[0016] b) Determining at least one logic triggering signal (e_1H). The logic triggering signal (e_1H) is determined at least partially by a monitoring unit (R_1B), which is independent of the first microcomputer system (R_1A), as a function of the at least one input signal.

[0017] c) Comparing the at least one triggering signal (f_1) with the at least one logic triggering signal (e_1H) in a power electronics unit (LE_1K).

[0018] d) Determining at least one enabling signal (within the power electronics LE) as a function of the result of the comparison of the triggering signal (f_1) and the logic triggering signal (e_1H); and

[0019] e) Relaying the at least one triggering signal (f_1) or a signal (i_1K) which depends on the triggering signal (f_1) to the brake, i.e., to an actuator Akt_1 for the brake shoes if the at least one enabling signal has a preselectable value.

[0020] The monitoring unit (R_1B) in particular detects systematic (common mode) faults. One example of such a fault is a fault in the power supply. With the known brake system, the monitoring unit (R_1B) is designed as an independent microcomputer system. As an alternative, however, the monitoring unit (R_1B) may also be designed as a hardware module without its own processor, so that it is capable of executing concrete logic functions or, if it has a register, it may even execute switching functions. An example of such a hardware module is, for example, an ASIC (applied specific integrated circuit), an FPGA (field-programmable gate array), or a monitoring circuit (watchdog).

[0021] The control unit (microcomputer system or process computer) responsible for triggering the component (actuator) is monitored and, in the event of a fault, it is shut down by the monitoring unit. This monitoring is based on a question-and-answer communication which must follow a fixed protocol.

[0022] Enabling of the actuators (LE2R) is performed exclusively when there is a correspondence (question-and-answer communication functioning as specified) between the microcomputer system (R_1A) and the independent monitoring unit (R_1B). The principle of this enabling is based on an electric enabling circuit (AND link) implemented between the process computer and the monitoring unit. This means that both units must set a logic “one” on the enabling circuit for normal functioning of the actuators.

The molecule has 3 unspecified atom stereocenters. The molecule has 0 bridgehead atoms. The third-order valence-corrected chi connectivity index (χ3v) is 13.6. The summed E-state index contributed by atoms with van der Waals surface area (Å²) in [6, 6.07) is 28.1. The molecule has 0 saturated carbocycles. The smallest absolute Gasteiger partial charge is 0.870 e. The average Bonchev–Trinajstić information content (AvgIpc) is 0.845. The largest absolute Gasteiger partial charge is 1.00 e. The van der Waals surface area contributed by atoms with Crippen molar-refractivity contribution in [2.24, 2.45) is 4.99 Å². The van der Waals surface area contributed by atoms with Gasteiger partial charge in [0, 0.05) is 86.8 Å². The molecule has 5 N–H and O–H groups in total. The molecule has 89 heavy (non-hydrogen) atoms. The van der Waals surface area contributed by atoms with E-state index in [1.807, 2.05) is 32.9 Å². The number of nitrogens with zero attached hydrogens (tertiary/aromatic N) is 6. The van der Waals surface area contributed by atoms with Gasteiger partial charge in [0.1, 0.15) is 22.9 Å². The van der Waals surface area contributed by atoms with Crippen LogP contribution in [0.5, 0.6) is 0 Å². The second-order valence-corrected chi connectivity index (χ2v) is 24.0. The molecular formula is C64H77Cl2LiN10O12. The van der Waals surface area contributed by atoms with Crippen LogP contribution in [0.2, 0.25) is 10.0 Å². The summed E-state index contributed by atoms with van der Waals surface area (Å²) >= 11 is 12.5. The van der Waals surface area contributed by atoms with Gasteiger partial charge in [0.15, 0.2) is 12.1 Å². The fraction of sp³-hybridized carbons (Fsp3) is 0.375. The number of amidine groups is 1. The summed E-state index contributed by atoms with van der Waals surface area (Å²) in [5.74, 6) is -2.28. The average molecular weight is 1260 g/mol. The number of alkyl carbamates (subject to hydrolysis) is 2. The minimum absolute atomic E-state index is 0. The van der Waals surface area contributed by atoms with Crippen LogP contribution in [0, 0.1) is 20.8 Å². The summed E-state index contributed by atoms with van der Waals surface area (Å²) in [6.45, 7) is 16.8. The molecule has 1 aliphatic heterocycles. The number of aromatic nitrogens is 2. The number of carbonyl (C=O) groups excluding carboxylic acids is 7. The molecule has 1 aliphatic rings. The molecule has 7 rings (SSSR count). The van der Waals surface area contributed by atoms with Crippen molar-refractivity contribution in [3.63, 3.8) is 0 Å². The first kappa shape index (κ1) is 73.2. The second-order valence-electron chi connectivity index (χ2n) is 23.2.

[0023] The actuators are shut down as soon as a process in the microcomputer system (R_1A) gives the signal for shutdown. The monitoring component (R_1B) will then give the signal for shutdown only when the monitored unit (microcomputer system R_1A) has been recognized as fault-free.

[0024] However, monitoring mechanisms for control units (process computers) which go beyond the scope of a question-and-answer communication are also needed in safety-related systems. This plays a major role in fail-silent computers in particular. By definition, these computers may give out a value to the outside only if it is correct (at the correct time) or if it is obviously represented incorrectly. Therefore, monitoring functions running locally (memory tests, plausibility checks) are implemented on the process computer itself. For highly safety-related functions, however, it is necessary to take into account the case when the fail-silent computer no longer fulfills the expected reliability. The computer is unable to shut itself down or initiate a restart. An independent unit must assume the secured shutdown or initiate a restart.